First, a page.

Stone terraces, filtrexx socks and jutte netting work together to stabilize the slope.

The plant selection for this project consisted mostly of native three-gallon shrubs and two-gallon perennials. On the steepest parts of the slope, we planted directly into jute netting. Jute secures new plants to the slope as their root mass develops, and eventually biodegrades once the plants are established. For plant installation, we also use a combination of organic natural source products and fertilizers. They include Organic Mechanics BioChar Mix, Ocean Organics GBS, Plant Magic, Quantum Growth, and Yucca.

Irrigation is installed before mulching for the cleanest order of operations. After planting and watering, we then soil drench with microbial and mycorrhizal inoculant, which helps reduce transplant stress, especially during high heat weather. And we add deer repellant!

Case Study #3: Terraced Hillside for Erosion Control

For the next project, we produced an ecological landscape plan which required review from the building department, the Lake Association, and a waiver for a wetland permit.

In site analysis we determined that over the course of time (as many as a hundred years), the tree canopy grew to shade the slope completely, the deer ate the understory, and the soil eroded and washed down the hillside into the lake.

A woodland path through the sloped terrace gardens on Lake Peekskill, NY.

The scope of work included significant small tree removal and pruning to allow light to infiltrate. Next, lifting, filling, regrading, terraforming, and land contouring the slope was performed to create functional terraces with garden paths. This involved manually spreading soil and placing boulders, logs, and compost socks. The steepness of the slope required us to dig trenches so the boulders wouldn’t roll downhill.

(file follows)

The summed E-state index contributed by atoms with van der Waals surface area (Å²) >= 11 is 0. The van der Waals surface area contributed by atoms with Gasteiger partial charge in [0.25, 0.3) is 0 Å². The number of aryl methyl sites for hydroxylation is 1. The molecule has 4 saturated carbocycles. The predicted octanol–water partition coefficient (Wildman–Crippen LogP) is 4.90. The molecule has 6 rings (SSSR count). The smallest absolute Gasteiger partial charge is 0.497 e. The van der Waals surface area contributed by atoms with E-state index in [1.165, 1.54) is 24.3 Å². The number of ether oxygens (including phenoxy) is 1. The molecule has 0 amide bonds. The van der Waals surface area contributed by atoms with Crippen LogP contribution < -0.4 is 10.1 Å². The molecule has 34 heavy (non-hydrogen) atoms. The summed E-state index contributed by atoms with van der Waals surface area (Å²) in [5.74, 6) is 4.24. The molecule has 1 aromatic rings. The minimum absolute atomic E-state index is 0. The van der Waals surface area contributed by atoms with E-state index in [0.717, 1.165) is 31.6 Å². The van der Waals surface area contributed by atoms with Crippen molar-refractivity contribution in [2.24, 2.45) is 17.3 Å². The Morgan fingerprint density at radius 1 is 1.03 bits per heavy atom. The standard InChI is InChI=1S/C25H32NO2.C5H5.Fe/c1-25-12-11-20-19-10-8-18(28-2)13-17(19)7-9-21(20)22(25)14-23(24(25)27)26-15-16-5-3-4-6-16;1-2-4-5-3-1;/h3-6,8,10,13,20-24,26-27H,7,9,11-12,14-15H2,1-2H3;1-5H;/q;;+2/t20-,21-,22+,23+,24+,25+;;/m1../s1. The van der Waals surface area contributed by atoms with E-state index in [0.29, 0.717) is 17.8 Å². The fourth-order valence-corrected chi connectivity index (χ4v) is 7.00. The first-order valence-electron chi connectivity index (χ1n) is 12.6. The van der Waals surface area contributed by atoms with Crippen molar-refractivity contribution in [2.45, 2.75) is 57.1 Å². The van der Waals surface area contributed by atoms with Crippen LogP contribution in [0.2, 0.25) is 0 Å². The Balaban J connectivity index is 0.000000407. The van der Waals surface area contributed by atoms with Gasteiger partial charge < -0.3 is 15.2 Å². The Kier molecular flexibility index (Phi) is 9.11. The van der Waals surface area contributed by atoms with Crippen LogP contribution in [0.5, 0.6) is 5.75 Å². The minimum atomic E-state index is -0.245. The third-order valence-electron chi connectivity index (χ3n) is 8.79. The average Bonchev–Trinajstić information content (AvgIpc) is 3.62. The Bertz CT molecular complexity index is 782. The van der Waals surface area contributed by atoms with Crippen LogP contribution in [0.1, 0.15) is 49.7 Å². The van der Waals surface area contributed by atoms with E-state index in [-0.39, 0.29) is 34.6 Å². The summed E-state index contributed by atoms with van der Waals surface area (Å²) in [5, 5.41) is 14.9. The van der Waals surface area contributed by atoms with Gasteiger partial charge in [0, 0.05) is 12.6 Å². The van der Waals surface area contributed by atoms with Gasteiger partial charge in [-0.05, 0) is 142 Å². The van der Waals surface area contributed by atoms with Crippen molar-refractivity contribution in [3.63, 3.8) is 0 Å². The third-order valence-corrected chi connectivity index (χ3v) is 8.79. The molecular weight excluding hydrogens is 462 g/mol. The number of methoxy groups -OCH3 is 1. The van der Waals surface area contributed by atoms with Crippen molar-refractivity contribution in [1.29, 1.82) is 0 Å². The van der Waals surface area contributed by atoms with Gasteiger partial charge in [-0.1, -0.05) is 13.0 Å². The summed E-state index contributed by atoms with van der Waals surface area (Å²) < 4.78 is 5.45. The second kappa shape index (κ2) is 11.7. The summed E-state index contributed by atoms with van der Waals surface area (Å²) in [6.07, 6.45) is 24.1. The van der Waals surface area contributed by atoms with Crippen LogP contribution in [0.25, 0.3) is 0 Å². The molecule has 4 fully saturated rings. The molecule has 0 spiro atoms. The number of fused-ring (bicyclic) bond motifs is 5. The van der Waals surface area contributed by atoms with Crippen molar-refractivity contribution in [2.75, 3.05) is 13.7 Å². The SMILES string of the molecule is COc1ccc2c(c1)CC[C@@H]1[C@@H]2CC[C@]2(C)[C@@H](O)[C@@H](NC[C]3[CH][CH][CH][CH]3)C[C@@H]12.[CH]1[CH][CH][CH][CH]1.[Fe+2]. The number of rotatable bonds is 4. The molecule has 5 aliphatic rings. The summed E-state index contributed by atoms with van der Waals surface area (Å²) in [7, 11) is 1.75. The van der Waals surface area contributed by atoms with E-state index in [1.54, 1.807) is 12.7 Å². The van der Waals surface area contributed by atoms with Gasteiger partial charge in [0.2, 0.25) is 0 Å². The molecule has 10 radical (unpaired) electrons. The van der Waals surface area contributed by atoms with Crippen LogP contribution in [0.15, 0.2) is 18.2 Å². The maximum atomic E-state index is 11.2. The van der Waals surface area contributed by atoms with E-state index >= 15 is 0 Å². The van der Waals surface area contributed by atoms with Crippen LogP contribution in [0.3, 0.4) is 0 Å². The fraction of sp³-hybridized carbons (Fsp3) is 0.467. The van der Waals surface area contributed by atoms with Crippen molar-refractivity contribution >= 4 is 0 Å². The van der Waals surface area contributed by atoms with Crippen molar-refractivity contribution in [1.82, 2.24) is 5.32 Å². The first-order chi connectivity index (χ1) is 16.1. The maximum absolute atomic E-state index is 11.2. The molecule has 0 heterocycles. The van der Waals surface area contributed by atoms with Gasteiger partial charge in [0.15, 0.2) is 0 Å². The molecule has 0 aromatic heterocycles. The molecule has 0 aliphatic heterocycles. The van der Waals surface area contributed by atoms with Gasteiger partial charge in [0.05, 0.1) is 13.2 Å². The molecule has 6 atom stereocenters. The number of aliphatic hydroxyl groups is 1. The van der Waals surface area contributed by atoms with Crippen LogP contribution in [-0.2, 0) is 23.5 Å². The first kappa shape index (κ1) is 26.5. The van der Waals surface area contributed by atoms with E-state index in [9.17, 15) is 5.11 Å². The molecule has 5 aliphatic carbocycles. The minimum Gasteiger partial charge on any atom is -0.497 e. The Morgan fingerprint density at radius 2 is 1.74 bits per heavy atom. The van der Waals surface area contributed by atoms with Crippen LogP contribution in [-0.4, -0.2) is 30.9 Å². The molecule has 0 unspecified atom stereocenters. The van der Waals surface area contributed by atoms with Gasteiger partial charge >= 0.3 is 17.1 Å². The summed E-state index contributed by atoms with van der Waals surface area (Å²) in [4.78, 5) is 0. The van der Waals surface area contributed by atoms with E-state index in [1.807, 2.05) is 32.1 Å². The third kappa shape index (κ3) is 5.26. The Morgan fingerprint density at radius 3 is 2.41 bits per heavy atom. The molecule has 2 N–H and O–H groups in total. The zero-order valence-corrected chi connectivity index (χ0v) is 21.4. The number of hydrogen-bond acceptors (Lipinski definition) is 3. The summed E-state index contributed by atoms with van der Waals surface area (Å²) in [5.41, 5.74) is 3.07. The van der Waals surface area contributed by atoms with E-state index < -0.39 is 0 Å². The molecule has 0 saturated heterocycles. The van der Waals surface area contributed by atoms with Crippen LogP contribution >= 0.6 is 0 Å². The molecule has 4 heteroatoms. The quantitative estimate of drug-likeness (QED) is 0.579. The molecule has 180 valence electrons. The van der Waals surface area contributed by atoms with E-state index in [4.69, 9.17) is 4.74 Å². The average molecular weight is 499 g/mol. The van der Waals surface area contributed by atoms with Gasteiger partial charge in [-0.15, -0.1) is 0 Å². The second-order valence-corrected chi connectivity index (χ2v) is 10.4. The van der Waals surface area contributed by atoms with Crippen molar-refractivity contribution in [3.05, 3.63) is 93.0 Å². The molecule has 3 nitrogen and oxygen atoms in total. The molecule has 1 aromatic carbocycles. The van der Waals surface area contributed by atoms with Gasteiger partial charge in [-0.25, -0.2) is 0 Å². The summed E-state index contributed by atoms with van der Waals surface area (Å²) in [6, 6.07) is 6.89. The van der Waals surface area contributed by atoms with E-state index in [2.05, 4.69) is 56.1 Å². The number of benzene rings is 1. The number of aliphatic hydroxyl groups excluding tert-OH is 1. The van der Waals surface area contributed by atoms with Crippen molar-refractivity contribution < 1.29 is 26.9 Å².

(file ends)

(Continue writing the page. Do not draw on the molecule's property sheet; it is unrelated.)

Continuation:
Fencing at the top of the slope was removed to allow for large-scale material delivery. The raw material included: 38 yards of large, natural stone boulders; 11 yards of triple-ground brown hardwood mulch; five yards of certified playground mulch (for garden paths); as well as silt fencing, hay bales, filter fabric, jute, and compost sox. The soil brought in included 60 yards of engineered soil fill (consisting of 80% mineral soil and 20% organic matter), and 30 yards of compost/topsoil blend. Two dry laid stone retaining walls, with a gravel and filter fabric backfill, created terraces at the steepest part of slope.

This project required working around natural elements (ie, rock outcroppings) and repurposing natural materials found onsite.

Tree wells for hemlock and viburnum were constructed (with onsite stone and wood) along the property border to provide screening. The series of paths were constructed using stone steps and logs as water bars to retain soil and mulch. Logs were also strategically repurposed along mulched pathways in a playground area.

This level mid slope area for exercise and play was seeded with a no-mow ecoblend mix from North County Organics. Like the previous project, predominately native trees, shrubs, grasses, perennials and ground covers were planted in jute to aid stabilization. Today, a gravel apron along the front foundation enables access and ease of maintenance, while river rock bioswales conduct water cleanly from landscape to lake shoreline, without creating erosion.

In all our work, we strive to not only rectify site problems, but create beautiful, successful, sustainable, and resilient landscape environments. Contact us to discuss your stormwater management project or any landscape design considerations.

Green Jay Landscape Design

Where Design Meets Ecology